For much of the twentieth century, Voluntary Export Restraint Agreements allowed trading nations to protect vulnerable domestic industries against competition from cheaper foreign imports. VERs had their heyday in the 1970s and 1980s before 1994 changes in international trade rules strictly limited their use.
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How Voluntary Export Restraint Agreements Work
VERs actually work much like import restrictions. In a system of import restrictions, Country A might impose a quota on steel from Country B and stop further shipments from crossing its borders. In a VER scenario, Country B agrees to limit exports to Country A, even though Country B's steel industry can out-compete Country A's. Country B might voluntarily cut its steel shipments to Country A because, as one economist explains, "the importing nation [Country A] can threaten to establish quotas or raise tariffs at a later date." Country B might prefer to compete less aggressively to avoid duties and tariffs that would drive up its prices to its customers in Country A.
Economic Effects of Agreements
By agreeing to limit steel exports to Country A, Country B essentially agrees to what economist Robert J. Carbaugh calls a "market sharing pact." Country B keeps some of the market share it earned through competition, and Country A's less efficient industry stays alive.
However, Country B will actually profit most from the agreement. When it exports less steel to Country A, consumers in Country A will pay more per unit because they will have to buy more steel from less efficient domestic manufacturers. Meanwhile, Country B's producers now can hike their prices to customers in Country A, and every penny of increase represents pure profit to Country B's steelmakers.
Examples of Voluntary Export Restriction Agreements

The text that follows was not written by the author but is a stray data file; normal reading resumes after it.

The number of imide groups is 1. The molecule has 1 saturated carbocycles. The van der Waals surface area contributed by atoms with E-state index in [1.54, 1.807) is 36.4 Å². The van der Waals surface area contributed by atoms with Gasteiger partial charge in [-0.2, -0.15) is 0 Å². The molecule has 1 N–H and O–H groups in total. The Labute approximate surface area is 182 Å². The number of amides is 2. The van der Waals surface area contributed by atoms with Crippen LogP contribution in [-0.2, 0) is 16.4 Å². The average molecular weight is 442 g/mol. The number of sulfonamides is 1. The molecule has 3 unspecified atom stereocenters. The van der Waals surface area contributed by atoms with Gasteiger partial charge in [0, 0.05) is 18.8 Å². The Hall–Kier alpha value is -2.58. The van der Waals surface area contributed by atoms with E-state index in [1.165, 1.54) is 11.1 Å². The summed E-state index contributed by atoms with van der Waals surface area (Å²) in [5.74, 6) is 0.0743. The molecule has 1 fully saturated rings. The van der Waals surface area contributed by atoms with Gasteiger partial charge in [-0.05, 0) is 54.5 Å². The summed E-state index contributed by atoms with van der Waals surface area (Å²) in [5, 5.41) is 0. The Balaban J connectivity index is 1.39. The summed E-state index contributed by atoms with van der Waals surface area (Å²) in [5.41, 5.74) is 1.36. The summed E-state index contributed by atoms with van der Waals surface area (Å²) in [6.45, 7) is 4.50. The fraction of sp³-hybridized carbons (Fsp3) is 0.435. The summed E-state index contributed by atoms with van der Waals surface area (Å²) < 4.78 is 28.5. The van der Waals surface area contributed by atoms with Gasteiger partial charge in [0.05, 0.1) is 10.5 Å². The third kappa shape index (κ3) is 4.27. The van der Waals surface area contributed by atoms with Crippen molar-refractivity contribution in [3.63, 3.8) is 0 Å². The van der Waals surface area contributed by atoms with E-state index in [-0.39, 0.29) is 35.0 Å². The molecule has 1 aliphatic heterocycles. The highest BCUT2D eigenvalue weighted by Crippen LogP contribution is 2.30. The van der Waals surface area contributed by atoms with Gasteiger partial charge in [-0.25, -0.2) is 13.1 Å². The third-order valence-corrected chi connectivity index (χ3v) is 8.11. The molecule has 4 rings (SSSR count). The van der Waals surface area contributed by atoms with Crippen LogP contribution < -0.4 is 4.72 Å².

One of the most famous VERs involved Japan's agreement to cap car exports to the U.S. in the early 1980s. As American automakers struggled to compete against Japanese companies, the U.S. Congress debated strict quotas to limit Japanese market share. Japan avoided a quota by cutting a three-year deal with President Ronald Reagan. The U.S. protected jobs in its auto industry, consumers paid more for American and Japanese cars and the VER ultimately encouraged Japanese companies to locate plants in the U.S. to avoid the export restrictions.
In the 1950s the U.S. negotiated similar agreements on textiles from several southeast Asian countries that produced these goods more cheaply than American textile manufacturers could. During the late 1960s, the U.S. State Department used VERs to protect the domestic steel industry against unprecedented foreign competition from Japan and Europe.
The End of Voluntary Export Restraint Agreements
The 1994 Uruguay Round of the General Agreement on Tariffs and Trade led to what one commentator called "the final nail in the coffin" for VERs. In keeping with the World Trade Organization goal of eliminating trade barriers, participating nations agreed to stop making new VERs and sunset existing agreements.
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- Arizona Journal of International & Comparative Law; "The Wonderful World of VRAs: Free Trade and the Goblet of Fire"; Warren H. Maruyama; 2007
- "International Economics: In the Age of Globalization"; Wilson B. Brown, et al.; 2000
- "International Economics"; Robert J. Carbaugh; 2008
- International Trade Theory and Policy; "U.S.-Japan Automobile VERs"; Steven M. Suranovic; June 2006
- International Trade Theory and Policy; "Textile VERs"; Steven M. Suranovic; June 2006
- International Trade Theory and Policy; "Voluntary Export Restraints (VERs)"; Steven M. Suranovic; August 2003